Previous research found a beneficial effect of augmentative signs (signs from a sign language used alongside speech) on spoken word learning by signing deaf and hard-ofhearing (DHH) children. The present study compared oral DHH children, and hearing children in a condition with babble noise in order to investigate whether prolonged experience with limited auditory access is required for a sign effect to occur. Nine- to 11-year-old children participated in a word learning task in which half of the words were presented with an augmentative sign. Non-signing DHH children (N = 19) were trained in normal sound, whereas a control group of hearing peers (N = 38) were trained in multi-speaker babble noise. The researchers also measured verbal short-term memory (STM). For the DHH children, there was a sign effect on speed of spoken word recognition, but not accuracy, and no interaction between the sign effect in reaction times and verbal STM. The hearing children showed no sign effect for either speed or accuracy. These results suggest that not necessarily sign language knowledge, but rather prolonged experience with limited auditory access is required for children to benefit from signs for spoken word learning regardless of children’s verbal STM.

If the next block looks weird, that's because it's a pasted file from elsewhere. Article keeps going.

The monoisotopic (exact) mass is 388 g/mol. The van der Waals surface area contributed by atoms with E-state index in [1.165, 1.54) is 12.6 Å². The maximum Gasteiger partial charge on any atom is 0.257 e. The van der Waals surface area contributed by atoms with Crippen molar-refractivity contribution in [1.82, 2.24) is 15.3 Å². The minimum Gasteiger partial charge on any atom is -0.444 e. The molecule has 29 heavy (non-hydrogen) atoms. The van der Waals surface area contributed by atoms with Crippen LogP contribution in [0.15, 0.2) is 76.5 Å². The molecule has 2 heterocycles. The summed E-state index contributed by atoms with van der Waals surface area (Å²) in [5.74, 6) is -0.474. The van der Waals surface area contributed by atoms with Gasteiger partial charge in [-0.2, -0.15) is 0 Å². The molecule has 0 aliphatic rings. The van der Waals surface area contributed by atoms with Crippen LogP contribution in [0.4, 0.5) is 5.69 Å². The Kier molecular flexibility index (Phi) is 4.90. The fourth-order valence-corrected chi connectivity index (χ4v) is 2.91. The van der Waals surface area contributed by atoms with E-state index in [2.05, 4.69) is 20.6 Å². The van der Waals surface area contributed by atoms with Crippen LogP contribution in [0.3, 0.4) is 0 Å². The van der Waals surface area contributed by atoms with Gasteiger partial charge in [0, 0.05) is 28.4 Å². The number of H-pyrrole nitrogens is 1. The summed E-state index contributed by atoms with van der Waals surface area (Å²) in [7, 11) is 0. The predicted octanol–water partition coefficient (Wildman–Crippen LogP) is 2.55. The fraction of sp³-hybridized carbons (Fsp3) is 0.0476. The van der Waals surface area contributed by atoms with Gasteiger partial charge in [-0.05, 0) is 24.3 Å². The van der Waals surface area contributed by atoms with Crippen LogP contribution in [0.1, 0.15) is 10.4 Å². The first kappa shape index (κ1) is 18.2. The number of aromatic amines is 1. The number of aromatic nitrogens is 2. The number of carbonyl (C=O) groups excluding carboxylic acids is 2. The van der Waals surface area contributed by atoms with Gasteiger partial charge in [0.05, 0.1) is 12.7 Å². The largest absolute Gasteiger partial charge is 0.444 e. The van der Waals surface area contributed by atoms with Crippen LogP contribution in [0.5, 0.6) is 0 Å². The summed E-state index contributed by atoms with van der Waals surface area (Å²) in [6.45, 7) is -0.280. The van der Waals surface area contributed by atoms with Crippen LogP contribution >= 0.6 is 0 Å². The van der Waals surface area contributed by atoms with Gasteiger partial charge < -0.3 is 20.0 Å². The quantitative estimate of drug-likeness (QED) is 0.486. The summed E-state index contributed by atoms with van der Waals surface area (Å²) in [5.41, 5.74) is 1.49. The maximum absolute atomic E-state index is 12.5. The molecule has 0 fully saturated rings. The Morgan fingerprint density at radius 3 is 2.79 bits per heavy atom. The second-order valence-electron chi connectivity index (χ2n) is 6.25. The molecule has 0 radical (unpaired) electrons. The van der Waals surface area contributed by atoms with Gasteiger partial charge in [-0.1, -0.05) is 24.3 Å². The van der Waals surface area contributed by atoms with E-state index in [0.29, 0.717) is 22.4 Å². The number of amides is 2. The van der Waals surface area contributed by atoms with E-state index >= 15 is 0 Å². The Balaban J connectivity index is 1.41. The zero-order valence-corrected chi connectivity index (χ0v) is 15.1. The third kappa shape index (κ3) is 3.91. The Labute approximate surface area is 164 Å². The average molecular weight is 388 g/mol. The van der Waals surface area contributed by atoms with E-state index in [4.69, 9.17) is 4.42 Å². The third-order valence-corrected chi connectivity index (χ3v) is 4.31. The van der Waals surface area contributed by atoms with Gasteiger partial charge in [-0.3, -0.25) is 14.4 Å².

Augmentative signs, children, deaf, hard-of-hearing, multimodal word learning,
First Language
Department of Psychology

van Berkel - van Hoof, L, Hermans, D., Knoors, H.E.T., & Verhoeven, L.T.W. (2020). Sign effects in spoken word learning by oral deaf and hard-of-hearing children, and by hearing children. First Language, 40(3), 300–325. doi:10.1177/0142723720921058